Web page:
Food inflation continues its upward trend

Whereas inflation is slowing in many countries, the depreciation of the rand, high fuel costs and load-shedding are keeping it high in South Africa.

Food inflation continues its upward trend
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According to the latest Food Inflation Brief of the Bureau for Food and Agricultural Policy (BFAP), food inflation had been declining in China, Brazil, the US and the EU since January, but saw small increases, following declining trends, since March in South Africa and Kenya.

In September, Zambia (13,4%), the EU (9,4%) and South Africa (8,1%) had the highest year-on-year inflation of the countries included in the comparison. Kenya’s was at 7,9%, the US at 3,7%, Brazil at 0,9% and China at -3,2%.

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The international slowdown in inflation is primarily attributed to a decline in international commodity prices. The FAO Food Price Index (FPI) in September fell to a value of 121,5. Similar index values were last observed in March/April 2021. This is 11% lower than a year ago, and 0,1% lower than in August.

From January to September 2023, the FAO FPI and sub-indexes for meat, dairy, cereals and oils had consistently negative year-on-year inflation rates, with most deflation for September observed for dairy (-24%) and oils (-21%), followed by cereals (-15%). Meat inflation decreased by 5%, whereas sugar inflation increased by 48%.

In South Africa, inflation on oils and fats only decreased by 7,7% year-on-year, and was 0,3% higher month-on-month. Inflation on meat increased by 3,8% year-on-year, and 0,6% month-on-month, whereas it increased by 9,2% year-on-year and 0,6% month-on-month for bread and cereals, and by 11,2% year-on-year and 0,1% month-on-month for dairy and eggs.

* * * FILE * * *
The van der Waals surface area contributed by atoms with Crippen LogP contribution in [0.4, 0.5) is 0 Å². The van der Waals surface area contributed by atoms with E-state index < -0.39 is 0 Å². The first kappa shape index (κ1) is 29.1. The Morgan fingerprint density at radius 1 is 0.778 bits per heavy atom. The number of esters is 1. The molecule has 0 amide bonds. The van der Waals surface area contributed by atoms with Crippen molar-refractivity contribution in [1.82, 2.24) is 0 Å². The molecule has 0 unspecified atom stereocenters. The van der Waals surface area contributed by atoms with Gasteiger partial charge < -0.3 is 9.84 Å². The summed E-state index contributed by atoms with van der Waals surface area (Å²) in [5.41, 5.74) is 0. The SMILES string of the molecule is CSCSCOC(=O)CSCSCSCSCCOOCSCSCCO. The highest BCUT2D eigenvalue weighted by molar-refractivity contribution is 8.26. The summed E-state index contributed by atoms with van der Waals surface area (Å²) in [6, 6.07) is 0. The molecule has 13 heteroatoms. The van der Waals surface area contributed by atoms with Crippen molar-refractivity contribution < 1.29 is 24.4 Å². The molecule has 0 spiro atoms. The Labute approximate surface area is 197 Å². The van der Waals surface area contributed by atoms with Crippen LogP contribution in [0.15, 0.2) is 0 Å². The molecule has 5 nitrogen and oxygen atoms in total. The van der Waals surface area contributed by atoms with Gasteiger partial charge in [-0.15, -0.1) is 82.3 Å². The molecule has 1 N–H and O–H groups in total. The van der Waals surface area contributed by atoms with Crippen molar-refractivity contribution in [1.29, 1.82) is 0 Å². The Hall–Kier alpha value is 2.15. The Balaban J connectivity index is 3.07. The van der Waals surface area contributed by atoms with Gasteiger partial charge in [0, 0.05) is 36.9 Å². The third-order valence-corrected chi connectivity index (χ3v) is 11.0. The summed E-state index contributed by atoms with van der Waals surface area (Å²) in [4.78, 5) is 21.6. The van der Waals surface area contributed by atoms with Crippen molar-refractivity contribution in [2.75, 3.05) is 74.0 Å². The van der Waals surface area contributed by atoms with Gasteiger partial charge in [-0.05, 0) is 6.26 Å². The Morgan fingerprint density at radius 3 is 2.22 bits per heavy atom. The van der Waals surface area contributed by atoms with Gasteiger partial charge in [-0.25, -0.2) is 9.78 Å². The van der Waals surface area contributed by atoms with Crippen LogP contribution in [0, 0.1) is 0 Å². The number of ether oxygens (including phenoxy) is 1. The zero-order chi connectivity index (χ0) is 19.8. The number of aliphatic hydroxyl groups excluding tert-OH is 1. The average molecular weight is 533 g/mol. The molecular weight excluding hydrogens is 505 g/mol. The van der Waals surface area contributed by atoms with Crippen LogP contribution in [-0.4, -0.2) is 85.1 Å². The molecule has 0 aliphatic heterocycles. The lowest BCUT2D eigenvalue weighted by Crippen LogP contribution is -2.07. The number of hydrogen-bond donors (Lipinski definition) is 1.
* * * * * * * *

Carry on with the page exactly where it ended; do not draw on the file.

Year-on-year inflation was the highest for sugar-rich foods (17,7%), which increased by 0,6% month-on-month, followed by vegetables (15,3%), which decreased by 0,2% month-on-month.

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BFAP made a list of commonly purchased food in South Africa and how inflation was affecting it year-on-year in September. According to this, inflation on onions, cauliflower, potatoes and brown sugar was at 30% and higher, whereas it was between 20% and 30% for rice, bananas, pears, broccoli, sweet potatoes, polony, frozen hake, Ceylon tea, white sugar, and soup powder.

Inflation was between 10% and 20% for maize meal, papayas, carrots, cucumbers, pumpkin, mushrooms, cabbage, corned beef and beef extract, bacon, fresh portions of chicken and giblets, frozen fish fingers, peanut butter, canned baked beans, milk, cheese, yoghurt, whiteners, coffee, fruit juice, mineral water, sugar-rich foods, baking powder, spices and instant yeast.

Deflation was seen in white bread, pineapple, oranges, canned vegetables, beef, mutton and lamb, pork chops, fresh whole chicken and eggs, fresh cream, and sunflower and canola oil.

The cost of BFAP’s Thrifty Healthy Food Basket, which measures the cost of basic healthy eating for low-income households in South Africa, increased by R343 year-on-year to R3 576 per month in September, which was R7,09 less than the month before.

Dr Marlene Louw, senior economist at Absa AgriBusiness, said that expected lower fuel prices in November, in combination with the traditional strengthening of the rand during the fourth quarter of the year, could help to ease inflation in South Africa in the coming months.

Other factors that could affect inflation included international maize and soya bean supplies, which would become clearer in the next few weeks as the US moves closer to its harvest, as well as higher potato prices.

“Farmers had been planting less potatoes due to high input costs and the impact of load-shedding on irrigation. The higher prices seen recently, however, might have motivated farmers to plant more,” she said.

She added that it was still uncertain how avian influenza would affect meat price inflation, but she expected the disease to have a negative impact on egg price inflation up until the middle of 2024.

With high prices, she said that consumers had become more strategic in their purchasing behaviour, buying smaller volumes at a time to reduce wastage, and also pulling resources to buy things in bulk and save costs.